Encyclopaedic Dictionary of Textile Terms, Volume II by Mathews Kolanjikombil

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Encyclopaedic Dictionary of Textile Terms, Volume II
By Mathews Kolanjikombil
Encyclopaedic Dictionary of Textile Terms, Volume II

Contents
Preface vii
Volume I
1. A 1
2. B 99
3. C 222
Volume II
4. D 409
5. E 511
6. F 552
7. G 659
8. H 704
9. I 761
10. J 794
Volume III
11. K 811
12. L 834
13. M 889
14. N 975
15. O 1006
16. P 1034
17. Q 1160
18. R 1165
Volume IV
19. S 1227
20. T 1405
21. U 1494
22. V 1507
23. W 1532
24. X 1586
25. Y 1588
26. Z 1605

D

D and K: Short form for Damaged and Kept. Denotes lengths of fabrics spoilt in processing.

D/Y ratio: The ratio of speed of movement (D) of a friction surface or surfaces in a friction spindle used in false twist texturising to the axial speed (Y) of untwisted yarn

D65: The CIE standard illuminate that represents a colour temperature of 6504K. This is the colour temperature most widely used in graphic arts industry viewing booths. See Kelvin (K).

D: (1) Symbol for: (a) Debye; (b) Dielectric constant; (c) Diffusion coefficient; (d) Deuterium. (2) (a) Unit prefix for Deci- (one tenth), factor 1/10; (b) Abbreviation for dextrorotatory (optical activity).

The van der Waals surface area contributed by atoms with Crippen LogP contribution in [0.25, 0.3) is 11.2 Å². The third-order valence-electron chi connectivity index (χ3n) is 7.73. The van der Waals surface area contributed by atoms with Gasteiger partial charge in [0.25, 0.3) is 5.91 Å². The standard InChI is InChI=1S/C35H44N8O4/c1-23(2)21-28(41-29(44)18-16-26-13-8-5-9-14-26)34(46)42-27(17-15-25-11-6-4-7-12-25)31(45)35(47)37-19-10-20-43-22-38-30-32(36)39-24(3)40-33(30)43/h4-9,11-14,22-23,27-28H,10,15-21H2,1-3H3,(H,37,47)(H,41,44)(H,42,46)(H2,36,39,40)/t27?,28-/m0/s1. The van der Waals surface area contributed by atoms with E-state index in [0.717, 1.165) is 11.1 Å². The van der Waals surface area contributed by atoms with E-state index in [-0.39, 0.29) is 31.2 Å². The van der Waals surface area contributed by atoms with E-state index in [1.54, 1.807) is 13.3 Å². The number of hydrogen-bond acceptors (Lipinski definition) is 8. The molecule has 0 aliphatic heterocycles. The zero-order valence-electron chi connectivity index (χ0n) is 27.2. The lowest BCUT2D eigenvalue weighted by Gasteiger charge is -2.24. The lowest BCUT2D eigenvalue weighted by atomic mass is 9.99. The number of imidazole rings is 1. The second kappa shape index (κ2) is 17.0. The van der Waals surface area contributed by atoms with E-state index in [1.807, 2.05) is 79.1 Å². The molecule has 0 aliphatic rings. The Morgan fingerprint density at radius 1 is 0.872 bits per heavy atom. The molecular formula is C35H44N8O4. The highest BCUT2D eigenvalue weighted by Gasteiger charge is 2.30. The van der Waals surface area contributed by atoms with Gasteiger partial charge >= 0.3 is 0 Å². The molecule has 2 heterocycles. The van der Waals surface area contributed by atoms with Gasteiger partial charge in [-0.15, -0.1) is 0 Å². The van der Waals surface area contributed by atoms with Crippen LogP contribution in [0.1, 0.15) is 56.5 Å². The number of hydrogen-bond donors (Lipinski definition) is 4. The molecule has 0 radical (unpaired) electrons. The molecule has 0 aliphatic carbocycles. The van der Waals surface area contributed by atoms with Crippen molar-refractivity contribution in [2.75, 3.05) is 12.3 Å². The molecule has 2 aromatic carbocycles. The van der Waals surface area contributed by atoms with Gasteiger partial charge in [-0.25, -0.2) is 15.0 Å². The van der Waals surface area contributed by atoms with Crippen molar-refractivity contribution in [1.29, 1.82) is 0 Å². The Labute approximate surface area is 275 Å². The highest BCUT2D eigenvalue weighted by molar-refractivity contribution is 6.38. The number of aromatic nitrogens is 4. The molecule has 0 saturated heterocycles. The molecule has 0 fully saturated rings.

DA: Dye accessible. The term is used, for e.g., in connection with the bilateral structure of the cortex cell layer in wool (paracortex/orthocortex).

Da: Symbol for deca- (prefix indicating 10, as in decametre), factor 10.

Daba: A coarse, plain woven, unbleached cotton fabric, made in Asia.

Dabbing: Faults in silk fabrics with a brushed face (white or mealy marks) are rendered invisible by dabbing with a felt pad lightly impregnated with paraffin oil. Also on Dabbing machines.

Dabbing machine: Machines used for Dabbing. Dabbing is done continuously or intermittently by oiled felt rollers of these machines which are traversed by a cam mechanism across the cloth. Once an area has been treated the cloth moves on. See also Dabbing.

Dabbing print: Surface printing in the form of a stamp for printing industrial textiles using pigment printing, e.g. trademarks on drive belts and carpet backing. If necessary, the substrate to be printed should be pre-treated with primers (adhesion agents) or by corona treatment in order to overcome the polymer incompatibility between the substrate and the pigment printing binder.

Dabouis: The Indian name for a narrow, bleached cotton cloth made in eastern India; used for calico.

Dacca: Silk; Embroidered silk.

Dacca twist: Fine English plain or twilled calico; used for sheets, underwear, etc.

Dacey: Coarse wild silk, produced by an East Indian silk worm from six to eight times a year.